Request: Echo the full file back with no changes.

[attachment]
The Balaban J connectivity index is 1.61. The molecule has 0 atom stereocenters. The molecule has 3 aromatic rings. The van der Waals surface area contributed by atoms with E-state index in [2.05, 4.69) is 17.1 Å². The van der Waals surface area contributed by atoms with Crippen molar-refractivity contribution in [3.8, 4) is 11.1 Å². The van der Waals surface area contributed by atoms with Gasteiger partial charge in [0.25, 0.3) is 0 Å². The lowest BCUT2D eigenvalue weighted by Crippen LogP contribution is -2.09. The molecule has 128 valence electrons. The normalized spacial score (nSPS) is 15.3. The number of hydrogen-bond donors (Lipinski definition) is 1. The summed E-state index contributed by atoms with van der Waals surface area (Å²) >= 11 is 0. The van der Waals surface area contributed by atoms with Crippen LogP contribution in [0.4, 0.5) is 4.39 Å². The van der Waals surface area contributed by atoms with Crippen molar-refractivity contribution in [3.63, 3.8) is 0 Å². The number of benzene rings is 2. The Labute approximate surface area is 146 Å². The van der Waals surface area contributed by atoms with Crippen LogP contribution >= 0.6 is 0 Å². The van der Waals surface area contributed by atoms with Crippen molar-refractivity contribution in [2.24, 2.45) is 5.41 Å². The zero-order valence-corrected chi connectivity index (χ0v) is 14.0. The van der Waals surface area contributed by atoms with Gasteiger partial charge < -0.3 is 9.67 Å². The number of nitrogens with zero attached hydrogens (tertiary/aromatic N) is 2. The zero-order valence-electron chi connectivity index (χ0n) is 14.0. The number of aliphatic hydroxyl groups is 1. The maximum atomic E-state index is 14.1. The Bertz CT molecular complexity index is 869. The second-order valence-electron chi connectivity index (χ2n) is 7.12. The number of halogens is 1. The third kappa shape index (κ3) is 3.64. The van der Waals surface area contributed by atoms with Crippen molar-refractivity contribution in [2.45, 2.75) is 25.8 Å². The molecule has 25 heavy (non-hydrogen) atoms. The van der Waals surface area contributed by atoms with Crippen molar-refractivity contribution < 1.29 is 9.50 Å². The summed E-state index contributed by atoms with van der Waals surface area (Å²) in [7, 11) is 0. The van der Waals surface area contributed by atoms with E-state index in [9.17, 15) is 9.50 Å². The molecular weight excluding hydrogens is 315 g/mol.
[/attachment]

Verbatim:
The Balaban J connectivity index is 1.61. The molecule has 0 atom stereocenters. The molecule has 3 aromatic rings. The van der Waals surface area contributed by atoms with E-state index in [2.05, 4.69) is 17.1 Å². The van der Waals surface area contributed by atoms with Crippen molar-refractivity contribution in [3.8, 4) is 11.1 Å². The van der Waals surface area contributed by atoms with Gasteiger partial charge in [0.25, 0.3) is 0 Å². The lowest BCUT2D eigenvalue weighted by Crippen LogP contribution is -2.09. The molecule has 128 valence electrons. The normalized spacial score (nSPS) is 15.3. The number of hydrogen-bond donors (Lipinski definition) is 1. The summed E-state index contributed by atoms with van der Waals surface area (Å²) >= 11 is 0. The van der Waals surface area contributed by atoms with Crippen LogP contribution in [0.4, 0.5) is 4.39 Å². The van der Waals surface area contributed by atoms with Crippen molar-refractivity contribution in [3.63, 3.8) is 0 Å². The number of benzene rings is 2. The Labute approximate surface area is 146 Å². The van der Waals surface area contributed by atoms with Crippen LogP contribution >= 0.6 is 0 Å². The van der Waals surface area contributed by atoms with Crippen molar-refractivity contribution in [2.24, 2.45) is 5.41 Å². The zero-order valence-corrected chi connectivity index (χ0v) is 14.0. The van der Waals surface area contributed by atoms with Gasteiger partial charge < -0.3 is 9.67 Å². The number of nitrogens with zero attached hydrogens (tertiary/aromatic N) is 2. The zero-order valence-electron chi connectivity index (χ0n) is 14.0. The number of aliphatic hydroxyl groups is 1. The maximum atomic E-state index is 14.1. The Bertz CT molecular complexity index is 869. The second-order valence-electron chi connectivity index (χ2n) is 7.12. The number of halogens is 1. The third kappa shape index (κ3) is 3.64. The van der Waals surface area contributed by atoms with Crippen molar-refractivity contribution in [2.45, 2.75) is 25.8 Å². The molecule has 25 heavy (non-hydrogen) atoms. The van der Waals surface area contributed by atoms with Crippen molar-refractivity contribution < 1.29 is 9.50 Å². The summed E-state index contributed by atoms with van der Waals surface area (Å²) in [7, 11) is 0. The van der Waals surface area contributed by atoms with E-state index in [9.17, 15) is 9.50 Å². The molecular weight excluding hydrogens is 315 g/mol.